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Mortgage and Other 'Death' Words


Most homeowners in the U.S. know that they will need a mortgage, or loan, to buy a house. What many probably don't know is that "mortgage" is French for "death pledge."

Most homeowners in the U.S. know that they will need a mortgage, or loan, to buy a house. What many probably don't know is that "mortgage" is French for "death pledge."


Now, the VOA Learning English program Words and Their Stories.

Part of the “American Dream” is to own a home. Many Americans borrow money when they buy a home. They use a mortgage loan, known simply as a mortgage, to help pay for the property. To get the money, the buyer signs an agreement with a bank or loan company. The borrower promises to pay back the money, plus interest, over a period of years.

The word “mortgage” comes from two Old French words. Mort means dead and gage means to promise or pledge. Combine the two terms and you get “death pledge.” Perhaps this deadly sounding name is why many people are afraid to buy a house, and choose to rent one instead. Because of the word’s French roots, we do not pronounce the letter “t” in mortgage.

The second half of the word, gage, is part of another useful word - engage. Engage has many meanings.

You can enter into battle with, or engage, your enemy. You can engage, or ask, someone to work for you. If you are engaged in a business, you’ve been taking part in it or doing it.

To engage also means to hold someone’s attention. If you have an engaging speaking style, you can hold the attention of others -- or engage them -- for a long time.

An engagement can be a single promise to be some place at a given time. For example, “He has an engagement this evening and won’t be able to make it.” Or an engagement can be a serious promise to marry someone. You can say, “The couple got engaged two years ago, which makes it a really long engagement!"

But let’s leave the happy thoughts of marriage and get back to death. The French term “mort” gives a deathly meaning to other English words – words like mortal, mortality, mortician and mortuary.

As a noun, mortal means a human being. But as an adjective, mortal means something or someone is subject to death. All mortal creatures will die. Mortal can also describe something or someone belonging to this world.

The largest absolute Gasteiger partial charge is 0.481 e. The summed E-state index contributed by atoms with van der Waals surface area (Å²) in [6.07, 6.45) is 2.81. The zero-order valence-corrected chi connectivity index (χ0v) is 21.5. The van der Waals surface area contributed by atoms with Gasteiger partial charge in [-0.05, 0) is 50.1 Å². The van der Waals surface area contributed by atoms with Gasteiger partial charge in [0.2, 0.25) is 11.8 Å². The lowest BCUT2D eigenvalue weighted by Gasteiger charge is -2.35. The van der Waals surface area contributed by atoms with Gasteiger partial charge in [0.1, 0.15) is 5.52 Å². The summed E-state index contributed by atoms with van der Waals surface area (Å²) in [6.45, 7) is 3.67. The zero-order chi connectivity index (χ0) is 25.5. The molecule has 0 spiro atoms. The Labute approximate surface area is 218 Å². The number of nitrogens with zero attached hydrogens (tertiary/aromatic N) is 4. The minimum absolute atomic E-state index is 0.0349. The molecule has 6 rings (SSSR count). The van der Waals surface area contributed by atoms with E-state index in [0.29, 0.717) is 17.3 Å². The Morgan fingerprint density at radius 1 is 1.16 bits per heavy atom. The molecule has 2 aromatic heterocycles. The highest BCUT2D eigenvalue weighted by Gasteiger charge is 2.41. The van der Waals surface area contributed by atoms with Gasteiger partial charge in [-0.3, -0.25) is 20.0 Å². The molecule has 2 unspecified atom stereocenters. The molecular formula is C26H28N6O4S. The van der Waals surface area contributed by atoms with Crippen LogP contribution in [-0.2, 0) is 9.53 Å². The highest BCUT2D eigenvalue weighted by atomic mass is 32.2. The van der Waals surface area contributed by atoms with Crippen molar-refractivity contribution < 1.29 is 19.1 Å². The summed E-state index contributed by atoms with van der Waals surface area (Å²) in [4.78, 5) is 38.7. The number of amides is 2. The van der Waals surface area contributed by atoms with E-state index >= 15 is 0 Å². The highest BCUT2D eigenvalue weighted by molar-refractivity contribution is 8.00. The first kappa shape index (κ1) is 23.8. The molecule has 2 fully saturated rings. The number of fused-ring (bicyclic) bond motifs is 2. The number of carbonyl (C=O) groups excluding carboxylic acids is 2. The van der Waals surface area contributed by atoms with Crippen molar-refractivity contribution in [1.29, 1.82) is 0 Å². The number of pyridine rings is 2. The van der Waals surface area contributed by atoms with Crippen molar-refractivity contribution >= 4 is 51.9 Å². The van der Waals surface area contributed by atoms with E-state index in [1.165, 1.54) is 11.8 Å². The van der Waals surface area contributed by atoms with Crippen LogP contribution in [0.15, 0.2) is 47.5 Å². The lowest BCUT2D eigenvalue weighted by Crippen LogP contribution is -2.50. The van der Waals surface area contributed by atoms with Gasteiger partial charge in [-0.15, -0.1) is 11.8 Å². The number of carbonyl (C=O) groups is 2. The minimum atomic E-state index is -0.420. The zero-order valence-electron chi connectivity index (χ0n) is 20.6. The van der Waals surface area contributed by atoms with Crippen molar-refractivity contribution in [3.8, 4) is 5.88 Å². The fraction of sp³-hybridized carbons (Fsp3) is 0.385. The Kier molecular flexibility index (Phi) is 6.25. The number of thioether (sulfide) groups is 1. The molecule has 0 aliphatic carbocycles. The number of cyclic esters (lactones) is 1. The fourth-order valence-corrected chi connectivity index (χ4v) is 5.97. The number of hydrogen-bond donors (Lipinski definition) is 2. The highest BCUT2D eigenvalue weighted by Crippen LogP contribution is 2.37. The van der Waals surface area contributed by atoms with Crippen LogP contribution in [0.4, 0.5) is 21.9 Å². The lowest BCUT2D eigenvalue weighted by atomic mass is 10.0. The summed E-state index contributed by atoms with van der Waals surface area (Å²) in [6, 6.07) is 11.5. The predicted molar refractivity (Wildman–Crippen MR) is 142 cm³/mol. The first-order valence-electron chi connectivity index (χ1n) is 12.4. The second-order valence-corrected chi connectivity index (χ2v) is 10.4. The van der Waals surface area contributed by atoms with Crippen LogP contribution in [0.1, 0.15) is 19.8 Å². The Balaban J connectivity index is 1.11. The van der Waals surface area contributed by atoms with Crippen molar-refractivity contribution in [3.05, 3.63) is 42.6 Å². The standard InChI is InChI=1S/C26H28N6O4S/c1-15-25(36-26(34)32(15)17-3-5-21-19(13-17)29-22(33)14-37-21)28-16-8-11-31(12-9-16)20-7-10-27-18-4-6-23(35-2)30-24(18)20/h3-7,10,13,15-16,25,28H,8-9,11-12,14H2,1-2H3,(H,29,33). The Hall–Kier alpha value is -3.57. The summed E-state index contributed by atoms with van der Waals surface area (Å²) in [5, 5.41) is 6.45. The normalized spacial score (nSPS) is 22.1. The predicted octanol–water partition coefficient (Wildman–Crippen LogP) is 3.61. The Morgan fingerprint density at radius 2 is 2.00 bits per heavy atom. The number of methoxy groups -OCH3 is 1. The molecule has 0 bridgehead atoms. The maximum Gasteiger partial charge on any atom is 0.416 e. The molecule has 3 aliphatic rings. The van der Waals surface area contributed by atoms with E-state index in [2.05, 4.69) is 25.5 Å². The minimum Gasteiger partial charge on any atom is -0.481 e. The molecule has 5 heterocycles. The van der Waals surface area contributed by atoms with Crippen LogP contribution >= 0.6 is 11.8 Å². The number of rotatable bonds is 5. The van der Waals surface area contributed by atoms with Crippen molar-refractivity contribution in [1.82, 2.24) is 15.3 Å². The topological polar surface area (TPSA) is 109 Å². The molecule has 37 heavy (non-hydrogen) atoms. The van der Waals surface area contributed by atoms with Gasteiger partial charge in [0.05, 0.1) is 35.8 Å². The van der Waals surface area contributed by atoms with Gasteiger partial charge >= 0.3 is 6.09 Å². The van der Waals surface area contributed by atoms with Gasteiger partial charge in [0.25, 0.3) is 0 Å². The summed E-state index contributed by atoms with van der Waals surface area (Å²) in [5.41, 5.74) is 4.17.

Many religious people believe that when we die, we simply leave our mortal life -- or life on this world -- for an afterlife. Something that does not die is immortal. Clergymen or other religious leaders often pray for a person’s “immortal soul.”

Mortal can also be used for something or someone with the ability to cause death. For example, someone who is your mortal enemy may want to kill you or they just may never give up in the fight against you. In battle, if you suffer a mortal wound, you are likely to die from it. Mortal combat means a fight to the death. These three are all common word combinations using the word “mortal.”

On the lighter side is the word “mortified.” When you are mortified, you feel so embarrassed or foolish that you want to die -- but not really. We often use mortified in situations that are not very serious.

Being a mortician, however, can be serious business. A mortician prepares dead people for burial. They also can help plan and organize funerals. The word mortician is a combination of mortuary, a place in which dead bodies are kept, and the suffix –ician, as in physician.

And that’s Words and Their Stories from VOA Learning English.

I’m Anna Matteo.

Do you have a mortgage on your home? Have you even felt mortified? Do you think about your mortality? Do share in the Comments Section.

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Special Dialogue!

Now let’s hear how these "death" words are actually used. Here's the set-up: two friends meet at an outdoor cafe to talk about their plans for the evening. But one friend just can't stop talking about death!

A: I have big news.

B: Joe asked you to marry him?

A: No! And don’t joke like that in front of him when we go out tonight. He would be mortified!

B: Oh, nobody has ever died from embarrassment. Ha … mortified … that’s kind of funny you used that word.

A: Why?

B: Well, his father is a mortician. You know -- a person who takes care of dead bodies.

A: I know what a mortician does. I just don’t want to talk about it over coffee.

B: What if his father wants him to go into the family business? You’ll have to talk about death and bodies and mortality all the time.

A: You say the worst things.

B: You know, being married to a mortician won’t be that bad. Morticians make good money. You two won’t have any trouble paying your “death pledge.”

A: Our what?

B: Death pledge. You know…a mortgage on a house.

A: Alright, that’s it. I’m changing the subject. What movie do you want to see tonight?

B: Hmm … let’s go see that new thriller, Mortuary. It’s about a family who moves into an old funeral home. The building is supposed to be haunted with evil spirits.

A: That’s it! I’m choosing the movie. Oh, and by the way, I didn’t tell you earlier because I was afraid you’d say “no,” but...

B: But what?

A: Well, tonight is a double-date. I invited Joe’s brother to be your date.

B: Is he nice?

A: Oh, yeah! He’s nice and tall. You two have a lot in common. He likes to make jokes, too.

B: What’s his name?

A: Morty.

B: Because you just can’t make this stuff up. As they say, “truth is sometimes stranger than fiction.”

Words in This Dialogue

thriller n. a novel, play, or movie with an exciting plot, often involving crime or spies

double-date n. a social event in which two people interested in each other go out with another couple; v. to take part in a double date

because you just can’t make this stuff upjoke/slang: a common expression when the truth is stranger and more interesting than make-believe

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